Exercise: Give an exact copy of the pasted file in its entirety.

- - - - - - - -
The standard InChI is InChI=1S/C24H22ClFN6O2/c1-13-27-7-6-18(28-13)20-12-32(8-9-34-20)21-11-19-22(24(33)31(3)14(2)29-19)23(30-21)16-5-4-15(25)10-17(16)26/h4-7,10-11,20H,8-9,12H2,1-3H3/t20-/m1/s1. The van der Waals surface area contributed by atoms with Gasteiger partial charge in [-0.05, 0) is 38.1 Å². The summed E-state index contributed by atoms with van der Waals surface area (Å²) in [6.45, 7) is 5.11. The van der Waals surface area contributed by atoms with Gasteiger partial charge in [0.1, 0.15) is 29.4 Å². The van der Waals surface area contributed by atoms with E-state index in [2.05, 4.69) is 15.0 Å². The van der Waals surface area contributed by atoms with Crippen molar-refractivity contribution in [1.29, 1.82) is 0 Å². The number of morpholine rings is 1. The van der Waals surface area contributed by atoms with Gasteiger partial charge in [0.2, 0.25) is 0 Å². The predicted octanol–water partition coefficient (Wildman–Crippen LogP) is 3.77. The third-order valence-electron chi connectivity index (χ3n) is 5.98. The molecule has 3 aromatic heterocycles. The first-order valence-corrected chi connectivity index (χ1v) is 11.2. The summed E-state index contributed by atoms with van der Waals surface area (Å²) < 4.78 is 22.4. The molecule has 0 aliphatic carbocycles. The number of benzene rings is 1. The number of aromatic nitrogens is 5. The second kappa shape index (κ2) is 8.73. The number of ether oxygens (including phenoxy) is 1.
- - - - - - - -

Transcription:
The standard InChI is InChI=1S/C24H22ClFN6O2/c1-13-27-7-6-18(28-13)20-12-32(8-9-34-20)21-11-19-22(24(33)31(3)14(2)29-19)23(30-21)16-5-4-15(25)10-17(16)26/h4-7,10-11,20H,8-9,12H2,1-3H3/t20-/m1/s1. The van der Waals surface area contributed by atoms with Gasteiger partial charge in [-0.05, 0) is 38.1 Å². The summed E-state index contributed by atoms with van der Waals surface area (Å²) in [6.45, 7) is 5.11. The van der Waals surface area contributed by atoms with Gasteiger partial charge in [0.1, 0.15) is 29.4 Å². The van der Waals surface area contributed by atoms with E-state index in [2.05, 4.69) is 15.0 Å². The van der Waals surface area contributed by atoms with Crippen molar-refractivity contribution in [1.29, 1.82) is 0 Å². The number of morpholine rings is 1. The van der Waals surface area contributed by atoms with Gasteiger partial charge in [0.2, 0.25) is 0 Å². The predicted octanol–water partition coefficient (Wildman–Crippen LogP) is 3.77. The third-order valence-electron chi connectivity index (χ3n) is 5.98. The molecule has 3 aromatic heterocycles. The first-order valence-corrected chi connectivity index (χ1v) is 11.2. The summed E-state index contributed by atoms with van der Waals surface area (Å²) < 4.78 is 22.4. The molecule has 0 aliphatic carbocycles. The number of benzene rings is 1. The number of aromatic nitrogens is 5. The second kappa shape index (κ2) is 8.73. The number of ether oxygens (including phenoxy) is 1.